*Important note*

*Of course, grid search cannot guarantee that you will come up with your target performance. That depends on the algorithm and the training data.*

A common practice, though, is to define the values for testing by using a **linear space** or **log space**, where you can manually set the limits of the hyperparameter you want to test and the number of values for testing. Then, the intermediate values will be drawn by a linear or log function.

As you might imagine, grid search can take a long time to run. A number of alternative methods have been proposed to work around this time issue. **Random search** is one of them, where the list of values for testing is randomly selected from the search space.

Another method that has gained rapid adoption across the industry is known as **Bayesian optimization**. Algorithm optimizations, such as **gradient descent**, try to find what is called the **global minima**, by calculating derivatives of the cost function. The global minima are the points where you find the algorithm configuration with the least associated cost.

Bayesian optimization is useful when calculating derivatives is not an option. So you can use the **Bayes theorem**, a probabilistic approach, to find the global minima using the smallest number of steps.

In practical terms, Bayesian optimization will start testing the entire search space to find the most promising set of optimal hyperparameters. Then, it will perform more tests specifically in the place where the global minima are likely to be.

In this chapter, you learned about the main metrics for model evaluation. You started with the metrics for classification problems and then you moved on to the metrics for regression problems.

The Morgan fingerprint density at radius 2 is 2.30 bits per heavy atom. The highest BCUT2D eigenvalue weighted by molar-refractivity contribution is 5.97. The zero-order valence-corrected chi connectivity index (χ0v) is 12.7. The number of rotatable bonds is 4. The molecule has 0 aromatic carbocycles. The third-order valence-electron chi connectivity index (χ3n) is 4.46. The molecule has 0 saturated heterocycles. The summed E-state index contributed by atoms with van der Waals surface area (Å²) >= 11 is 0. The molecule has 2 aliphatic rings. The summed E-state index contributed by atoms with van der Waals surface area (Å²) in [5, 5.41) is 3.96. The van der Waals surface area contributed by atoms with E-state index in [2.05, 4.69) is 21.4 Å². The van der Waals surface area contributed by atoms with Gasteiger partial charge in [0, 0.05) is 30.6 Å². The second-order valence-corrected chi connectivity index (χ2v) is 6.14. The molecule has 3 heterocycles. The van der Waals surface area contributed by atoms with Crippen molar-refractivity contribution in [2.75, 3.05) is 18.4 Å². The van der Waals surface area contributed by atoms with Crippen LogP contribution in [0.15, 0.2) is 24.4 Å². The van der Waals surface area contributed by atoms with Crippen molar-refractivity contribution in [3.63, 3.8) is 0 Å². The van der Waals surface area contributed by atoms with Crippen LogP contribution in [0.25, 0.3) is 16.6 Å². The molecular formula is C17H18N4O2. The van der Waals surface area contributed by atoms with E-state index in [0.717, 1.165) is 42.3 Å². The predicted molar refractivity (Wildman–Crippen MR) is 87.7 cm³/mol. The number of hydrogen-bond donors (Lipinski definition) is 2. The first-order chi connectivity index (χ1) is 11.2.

In terms of classification metrics, you have been introduced to the well-known confusion matrix, which is probably the most important artifact for performing a model evaluation on classification models.

You learned about true positives, true negatives, false positives, and false negatives. Then, you learned how to combine these components to extract other metrics, such as accuracy, precision, recall, the F1 score, and AUC.

You then went even deeper and learned about ROC curves, as well as precision-recall curves. You learned that you can use ROC curves to evaluate fairly balanced datasets and precision-recall curves for moderate to imbalanced datasets.

By the way, when you are dealing with imbalanced datasets, remember that using accuracy might not be a good idea.

In terms of regression metrics, you learned that the most popular ones, and the ones most likely to be present in the *AWS Machine Learning Specialty* exam, are the MAE, MSE, RMSE, and MAPE. Make sure you know the basics of each of them before taking the exam.

Finally, you learned about methods for hyperparameter optimization, such as grid search and Bayesian optimization. In the next chapter, you will have a look at AWS application services for AI/ML. But first, take a moment to practice these questions about model evaluation and model optimization.